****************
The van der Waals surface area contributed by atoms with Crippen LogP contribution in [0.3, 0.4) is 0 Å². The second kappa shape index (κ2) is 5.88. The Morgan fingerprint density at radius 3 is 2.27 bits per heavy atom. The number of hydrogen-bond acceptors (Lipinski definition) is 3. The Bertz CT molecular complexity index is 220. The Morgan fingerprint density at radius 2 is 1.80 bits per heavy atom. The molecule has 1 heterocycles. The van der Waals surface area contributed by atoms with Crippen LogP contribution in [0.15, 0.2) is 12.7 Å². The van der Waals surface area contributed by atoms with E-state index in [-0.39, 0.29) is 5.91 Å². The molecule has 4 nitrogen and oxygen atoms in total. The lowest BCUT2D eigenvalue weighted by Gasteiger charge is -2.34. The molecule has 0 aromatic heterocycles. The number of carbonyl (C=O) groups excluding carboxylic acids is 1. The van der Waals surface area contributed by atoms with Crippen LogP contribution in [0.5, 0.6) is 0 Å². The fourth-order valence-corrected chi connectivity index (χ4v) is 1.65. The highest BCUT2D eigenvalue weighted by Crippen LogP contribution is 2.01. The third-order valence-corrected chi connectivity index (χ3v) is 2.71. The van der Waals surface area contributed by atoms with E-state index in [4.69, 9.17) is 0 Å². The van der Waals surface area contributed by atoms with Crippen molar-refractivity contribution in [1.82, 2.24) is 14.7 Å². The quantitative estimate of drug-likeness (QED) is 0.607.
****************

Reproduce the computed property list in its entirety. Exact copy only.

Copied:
The van der Waals surface area contributed by atoms with Crippen LogP contribution in [0.3, 0.4) is 0 Å². The second kappa shape index (κ2) is 5.88. The Morgan fingerprint density at radius 3 is 2.27 bits per heavy atom. The number of hydrogen-bond acceptors (Lipinski definition) is 3. The Bertz CT molecular complexity index is 220. The Morgan fingerprint density at radius 2 is 1.80 bits per heavy atom. The molecule has 1 heterocycles. The van der Waals surface area contributed by atoms with Crippen LogP contribution in [0.15, 0.2) is 12.7 Å². The van der Waals surface area contributed by atoms with E-state index in [-0.39, 0.29) is 5.91 Å². The molecule has 4 nitrogen and oxygen atoms in total. The lowest BCUT2D eigenvalue weighted by Gasteiger charge is -2.34. The molecule has 0 aromatic heterocycles. The number of carbonyl (C=O) groups excluding carboxylic acids is 1. The van der Waals surface area contributed by atoms with Crippen LogP contribution in [0.5, 0.6) is 0 Å². The fourth-order valence-corrected chi connectivity index (χ4v) is 1.65. The highest BCUT2D eigenvalue weighted by Crippen LogP contribution is 2.01. The third-order valence-corrected chi connectivity index (χ3v) is 2.71. The van der Waals surface area contributed by atoms with E-state index in [4.69, 9.17) is 0 Å². The van der Waals surface area contributed by atoms with Crippen molar-refractivity contribution in [1.82, 2.24) is 14.7 Å². The quantitative estimate of drug-likeness (QED) is 0.607.